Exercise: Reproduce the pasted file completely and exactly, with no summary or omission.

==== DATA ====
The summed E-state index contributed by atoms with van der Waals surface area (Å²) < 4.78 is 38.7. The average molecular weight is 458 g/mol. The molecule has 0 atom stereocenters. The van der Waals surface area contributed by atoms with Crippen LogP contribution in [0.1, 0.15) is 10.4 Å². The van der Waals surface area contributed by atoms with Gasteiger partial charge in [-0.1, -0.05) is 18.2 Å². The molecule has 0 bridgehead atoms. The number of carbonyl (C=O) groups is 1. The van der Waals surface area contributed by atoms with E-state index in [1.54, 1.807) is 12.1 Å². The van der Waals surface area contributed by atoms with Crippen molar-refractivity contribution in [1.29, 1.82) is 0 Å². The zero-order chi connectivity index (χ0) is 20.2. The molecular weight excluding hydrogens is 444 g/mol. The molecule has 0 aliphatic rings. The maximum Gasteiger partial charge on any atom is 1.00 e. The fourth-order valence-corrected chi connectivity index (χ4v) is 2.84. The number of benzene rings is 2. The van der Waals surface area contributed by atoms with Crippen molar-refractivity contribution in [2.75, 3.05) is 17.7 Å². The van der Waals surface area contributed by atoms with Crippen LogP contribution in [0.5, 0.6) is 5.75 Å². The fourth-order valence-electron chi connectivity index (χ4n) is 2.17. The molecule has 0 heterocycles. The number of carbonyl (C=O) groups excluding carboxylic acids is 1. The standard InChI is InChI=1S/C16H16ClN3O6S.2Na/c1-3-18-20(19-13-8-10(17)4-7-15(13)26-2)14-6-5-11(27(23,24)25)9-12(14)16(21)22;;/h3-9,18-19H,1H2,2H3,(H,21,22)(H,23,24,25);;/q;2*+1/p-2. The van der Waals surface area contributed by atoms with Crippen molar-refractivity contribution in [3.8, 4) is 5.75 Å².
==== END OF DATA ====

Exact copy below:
The summed E-state index contributed by atoms with van der Waals surface area (Å²) < 4.78 is 38.7. The average molecular weight is 458 g/mol. The molecule has 0 atom stereocenters. The van der Waals surface area contributed by atoms with Crippen LogP contribution in [0.1, 0.15) is 10.4 Å². The van der Waals surface area contributed by atoms with Gasteiger partial charge in [-0.1, -0.05) is 18.2 Å². The molecule has 0 bridgehead atoms. The number of carbonyl (C=O) groups is 1. The van der Waals surface area contributed by atoms with E-state index in [1.54, 1.807) is 12.1 Å². The van der Waals surface area contributed by atoms with Crippen molar-refractivity contribution in [1.29, 1.82) is 0 Å². The zero-order chi connectivity index (χ0) is 20.2. The molecular weight excluding hydrogens is 444 g/mol. The molecule has 0 aliphatic rings. The maximum Gasteiger partial charge on any atom is 1.00 e. The fourth-order valence-corrected chi connectivity index (χ4v) is 2.84. The number of benzene rings is 2. The van der Waals surface area contributed by atoms with Crippen molar-refractivity contribution in [2.75, 3.05) is 17.7 Å². The van der Waals surface area contributed by atoms with Crippen LogP contribution in [0.5, 0.6) is 5.75 Å². The fourth-order valence-electron chi connectivity index (χ4n) is 2.17. The molecule has 0 heterocycles. The number of carbonyl (C=O) groups excluding carboxylic acids is 1. The standard InChI is InChI=1S/C16H16ClN3O6S.2Na/c1-3-18-20(19-13-8-10(17)4-7-15(13)26-2)14-6-5-11(27(23,24)25)9-12(14)16(21)22;;/h3-9,18-19H,1H2,2H3,(H,21,22)(H,23,24,25);;/q;2*+1/p-2. The van der Waals surface area contributed by atoms with Crippen molar-refractivity contribution in [3.8, 4) is 5.75 Å².